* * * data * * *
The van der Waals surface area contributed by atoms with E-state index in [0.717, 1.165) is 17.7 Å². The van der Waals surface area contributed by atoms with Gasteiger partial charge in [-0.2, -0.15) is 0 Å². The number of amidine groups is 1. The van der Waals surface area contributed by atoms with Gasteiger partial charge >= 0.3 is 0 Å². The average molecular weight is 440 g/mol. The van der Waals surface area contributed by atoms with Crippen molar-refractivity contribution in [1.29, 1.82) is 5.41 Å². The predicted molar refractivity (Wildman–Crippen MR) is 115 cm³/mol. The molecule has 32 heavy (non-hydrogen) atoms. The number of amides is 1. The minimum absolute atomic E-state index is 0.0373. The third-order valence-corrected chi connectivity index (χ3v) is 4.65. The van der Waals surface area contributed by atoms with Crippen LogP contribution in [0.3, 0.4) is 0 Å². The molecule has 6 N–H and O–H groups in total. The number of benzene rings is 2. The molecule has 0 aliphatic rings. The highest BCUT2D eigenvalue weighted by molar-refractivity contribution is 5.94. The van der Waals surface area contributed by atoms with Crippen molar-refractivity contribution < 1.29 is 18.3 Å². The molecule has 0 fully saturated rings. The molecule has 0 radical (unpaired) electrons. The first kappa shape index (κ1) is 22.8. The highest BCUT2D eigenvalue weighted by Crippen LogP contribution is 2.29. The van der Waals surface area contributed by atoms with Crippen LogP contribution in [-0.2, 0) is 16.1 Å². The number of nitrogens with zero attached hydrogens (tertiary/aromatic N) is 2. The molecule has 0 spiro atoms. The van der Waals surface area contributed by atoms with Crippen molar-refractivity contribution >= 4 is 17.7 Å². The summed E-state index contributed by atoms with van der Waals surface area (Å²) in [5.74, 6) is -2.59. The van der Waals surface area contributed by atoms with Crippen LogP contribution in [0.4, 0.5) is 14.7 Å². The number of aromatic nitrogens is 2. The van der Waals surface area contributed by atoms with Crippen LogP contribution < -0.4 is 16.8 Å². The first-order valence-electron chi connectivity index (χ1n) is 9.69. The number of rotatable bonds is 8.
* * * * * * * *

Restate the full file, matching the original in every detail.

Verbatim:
The van der Waals surface area contributed by atoms with E-state index in [0.717, 1.165) is 17.7 Å². The van der Waals surface area contributed by atoms with Gasteiger partial charge in [-0.2, -0.15) is 0 Å². The number of amidine groups is 1. The van der Waals surface area contributed by atoms with Gasteiger partial charge >= 0.3 is 0 Å². The average molecular weight is 440 g/mol. The van der Waals surface area contributed by atoms with Crippen molar-refractivity contribution in [1.29, 1.82) is 5.41 Å². The predicted molar refractivity (Wildman–Crippen MR) is 115 cm³/mol. The molecule has 32 heavy (non-hydrogen) atoms. The number of amides is 1. The minimum absolute atomic E-state index is 0.0373. The third-order valence-corrected chi connectivity index (χ3v) is 4.65. The van der Waals surface area contributed by atoms with Crippen LogP contribution in [0.3, 0.4) is 0 Å². The molecule has 6 N–H and O–H groups in total. The number of benzene rings is 2. The molecule has 0 aliphatic rings. The highest BCUT2D eigenvalue weighted by molar-refractivity contribution is 5.94. The van der Waals surface area contributed by atoms with Crippen molar-refractivity contribution < 1.29 is 18.3 Å². The molecule has 0 fully saturated rings. The molecule has 0 radical (unpaired) electrons. The first kappa shape index (κ1) is 22.8. The highest BCUT2D eigenvalue weighted by Crippen LogP contribution is 2.29. The van der Waals surface area contributed by atoms with Crippen LogP contribution in [-0.2, 0) is 16.1 Å². The number of nitrogens with zero attached hydrogens (tertiary/aromatic N) is 2. The molecule has 0 spiro atoms. The van der Waals surface area contributed by atoms with Crippen molar-refractivity contribution >= 4 is 17.7 Å². The summed E-state index contributed by atoms with van der Waals surface area (Å²) in [5.74, 6) is -2.59. The van der Waals surface area contributed by atoms with Crippen LogP contribution in [0.4, 0.5) is 14.7 Å². The number of aromatic nitrogens is 2. The van der Waals surface area contributed by atoms with Crippen LogP contribution < -0.4 is 16.8 Å². The first-order valence-electron chi connectivity index (χ1n) is 9.69. The number of rotatable bonds is 8.